Read an Excerpt

    Marinated Soft Cheese with Herbs and Spices
    YIELD: 6 to 8 servings

    This dish was a revelation when Emily and I ate it in Milan: when you start with great ingredients, you’re wise not to mess with them. It’s a perfect moment of simplicity; at the right temperature, olive oil and cheese can be as flawless as anything that costs you far more time, money, or energy. Any brand of soft aged cheese will do—I like La Tur, a flawless mixed-milk cheese that’s as creamy as goat, with just a little sheep-y funk that’s softened by the cow’s milk. Have fun with the spices: throw in a couple cloves instead of the star anise, add a sprig of rosemary instead of the bay, or use lemon instead of orange.
     
    8-ounce wheel of soft goat or mixed-milk cheese, like La Tur
    3 cloves garlic, unpeeled
    1 teaspoon whole allspice berries
    ½ teaspoon whole coriander seeds
    ½ cup extra-virgin olive oil
    2 bay leaves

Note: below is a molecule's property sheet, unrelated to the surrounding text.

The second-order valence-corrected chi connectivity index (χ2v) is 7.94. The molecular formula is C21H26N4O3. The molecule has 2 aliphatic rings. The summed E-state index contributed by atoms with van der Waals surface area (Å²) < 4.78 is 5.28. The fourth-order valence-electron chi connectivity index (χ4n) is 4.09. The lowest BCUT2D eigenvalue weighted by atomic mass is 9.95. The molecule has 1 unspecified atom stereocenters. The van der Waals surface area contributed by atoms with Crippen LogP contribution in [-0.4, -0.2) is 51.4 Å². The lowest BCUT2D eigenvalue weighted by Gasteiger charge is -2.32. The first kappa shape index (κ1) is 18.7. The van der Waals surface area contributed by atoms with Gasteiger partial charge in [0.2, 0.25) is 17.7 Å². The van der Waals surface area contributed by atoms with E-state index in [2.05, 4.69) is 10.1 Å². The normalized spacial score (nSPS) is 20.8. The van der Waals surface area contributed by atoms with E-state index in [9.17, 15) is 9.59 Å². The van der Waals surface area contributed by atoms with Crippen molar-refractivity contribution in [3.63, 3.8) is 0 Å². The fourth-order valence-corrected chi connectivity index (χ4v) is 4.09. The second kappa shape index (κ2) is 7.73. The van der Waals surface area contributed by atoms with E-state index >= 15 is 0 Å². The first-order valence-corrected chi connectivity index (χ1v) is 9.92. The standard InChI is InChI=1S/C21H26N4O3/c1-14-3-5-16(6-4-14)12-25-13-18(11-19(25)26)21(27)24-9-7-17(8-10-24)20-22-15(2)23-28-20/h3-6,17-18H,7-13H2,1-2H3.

1 dried árbol chile or ¼ teaspoon red pepper flakes
    1 star anise pod
    Two 1-inch strips of orange peel, divided
    A crusty baguette
    Maldon or other flaky sea salt to finish

       1. Heat the oven to 325F. Put the cheese in the bowl or rimmed plate from which it’ll be served so that it can soften.
       2. Use the side of a knife or a rolling pin to lightly crush the garlic, just so it starts to open up in its skin. Lightly crush or roughly chop the allspice and coriander and add them with the garlic to a small ovenproof saucepan along with the olive oil, bay leaves, árbol chile, star anise, and 1 strip of orange peel. Cover with a lid and bake for 40 to 45 minutes; the garlic will be very golden and the orange rind will have darkened quite a bit.
       3. Once the sauce has come together, remove the saucepan from the oven and increase the heat to 425F. Take the second strip of orange peel and give it a little twist over the pan to release the oil, then drop it into the pan and let the oil cool down.